July 24, 2021

Towards a common definition of poverty

I am beginning my new role at Centraide of Greater Montreal. I arrive at my post with a lot of willpower and humble in front of a strong organization of its employees, volunteers and donors, in front of the social and philanthropic development expertise of my colleagues, and especially in front of the relevance of each of Centraide’s interventions. in the fight against poverty and social exclusion.



Claude pinard

Claude pinard
President and CEO, Centraide of Greater Montreal

I also come with the strength of my professional experience, of course, but also convinced of the virtues of a collaborative approach that I have had the chance to apply over the past eight years at the Mirella and Lino Saputo Foundation. This approach, advocated by Centraide of Greater Montreal for a long time, is at the heart of the great Collective Impact Project * which aims to bring together citizens, community organizations, philanthropists, government representatives, and groups around common issues and objectives of a same neighborhood. This innovative approach has been proven to achieve a lasting impact in our communities and meets my deep convictions of collective work.

This is what brought me to Centraide. This thirst to make a difference by relying on community organizations, these living forces in the neighborhoods, by meeting their aspirations and supporting them in their objectives of making a daily difference in the lives of the people they serve. Because think about it: who better to help Mr.me Boisvert and Mr. Diallo that the person who is in daily contact with Mr.me Boisvert and M. Diallo?

If I retain anything from the last year, it is the generalized mutual aid that has manifested itself in Quebec. As if, for a while, we had rediscovered a sense of community.

This has not been done smoothly and with difficulty, it goes without saying. In a crisis, our essential job is to make sure that we don’t leave anyone behind. This need must, however, be analyzed and assessed once the crisis has passed. Although the effects of the crisis are still present, the time for assessments and learning has come. We need a unifying vision of an inclusive and equitable Greater Montreal. From there, the “who does what and how” will have to be reassessed and above all discussed all together, around the same table.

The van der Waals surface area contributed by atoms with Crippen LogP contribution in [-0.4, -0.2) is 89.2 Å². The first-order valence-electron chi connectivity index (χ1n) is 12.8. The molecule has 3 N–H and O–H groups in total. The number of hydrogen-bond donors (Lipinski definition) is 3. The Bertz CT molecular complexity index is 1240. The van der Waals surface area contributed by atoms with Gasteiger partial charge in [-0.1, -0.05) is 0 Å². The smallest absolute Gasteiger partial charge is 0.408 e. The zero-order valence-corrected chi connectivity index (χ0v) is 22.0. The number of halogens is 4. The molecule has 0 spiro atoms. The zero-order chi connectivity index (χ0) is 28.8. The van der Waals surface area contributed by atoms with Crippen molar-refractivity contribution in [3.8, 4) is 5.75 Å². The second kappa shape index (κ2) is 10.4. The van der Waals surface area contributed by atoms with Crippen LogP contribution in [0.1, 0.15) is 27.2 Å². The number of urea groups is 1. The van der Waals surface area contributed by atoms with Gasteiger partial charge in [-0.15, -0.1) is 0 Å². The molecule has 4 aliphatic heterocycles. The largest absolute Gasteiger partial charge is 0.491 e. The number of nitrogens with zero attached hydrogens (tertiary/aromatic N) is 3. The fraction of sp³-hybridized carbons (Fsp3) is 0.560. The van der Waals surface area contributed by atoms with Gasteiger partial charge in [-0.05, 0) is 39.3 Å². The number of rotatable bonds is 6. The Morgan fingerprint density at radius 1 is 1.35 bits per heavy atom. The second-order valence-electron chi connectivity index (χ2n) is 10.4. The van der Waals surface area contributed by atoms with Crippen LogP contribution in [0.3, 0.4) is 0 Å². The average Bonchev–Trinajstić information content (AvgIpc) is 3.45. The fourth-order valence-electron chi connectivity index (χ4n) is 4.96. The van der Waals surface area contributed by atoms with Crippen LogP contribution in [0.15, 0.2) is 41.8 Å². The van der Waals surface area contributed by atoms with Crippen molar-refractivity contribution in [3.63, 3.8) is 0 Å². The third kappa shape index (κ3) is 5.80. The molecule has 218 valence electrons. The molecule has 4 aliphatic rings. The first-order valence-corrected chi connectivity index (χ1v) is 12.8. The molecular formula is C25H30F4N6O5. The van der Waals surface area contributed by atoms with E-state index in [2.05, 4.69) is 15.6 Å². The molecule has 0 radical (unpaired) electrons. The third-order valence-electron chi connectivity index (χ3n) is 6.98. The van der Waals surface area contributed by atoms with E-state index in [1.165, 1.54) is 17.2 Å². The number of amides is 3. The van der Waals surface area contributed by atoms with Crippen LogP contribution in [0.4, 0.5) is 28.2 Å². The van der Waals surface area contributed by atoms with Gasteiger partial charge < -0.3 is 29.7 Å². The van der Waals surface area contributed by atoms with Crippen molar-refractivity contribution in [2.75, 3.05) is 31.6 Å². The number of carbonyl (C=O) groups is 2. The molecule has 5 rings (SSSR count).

My mandate is one of continuity… in renewal. I will spend the next two months meeting all the players in the Centraide family and its partners. This will be my priority for the summer. I will listen in order to fully understand the strategies in place, and I will ask questions to explore the opportunities that will allow Centraide to move closer to its vision of building an inclusive community without poverty throughout our Greater Montreal.

I want to understand what our definition of poverty and social exclusion is. When I say “our” definition, I am talking about the common definition that we could all give together, as a society concerned with the fate of people who do not have the same opportunities and who find themselves in a situation of vulnerability.

A definition that would allow us to set ourselves ambitious goals of social transformation, to adjust our focus, to measure ourselves, to accept that this raises important questions about our way of approaching collective issues. This conversation, based on collaboration and innovation, must take place with all the players at the table: citizens, community organizations, their consultation bodies and their groups, the business community, institutions, cities and communities. governments.

No organization, including Centraide of Greater Montreal, can claim to have the solution on its own. It is by pushing our collaborations further, by learning from the successes achieved in recent years and particularly the last 15 months that we will be able to build an inclusive society, which embraces its diversity and where each individual can fully realize himself. .

* Thanks to the Collective Impact Project, since the spring of 2016, 17 Montreal neighborhoods have been chosen to obtain support of $ 23 million over six years from nine major foundations.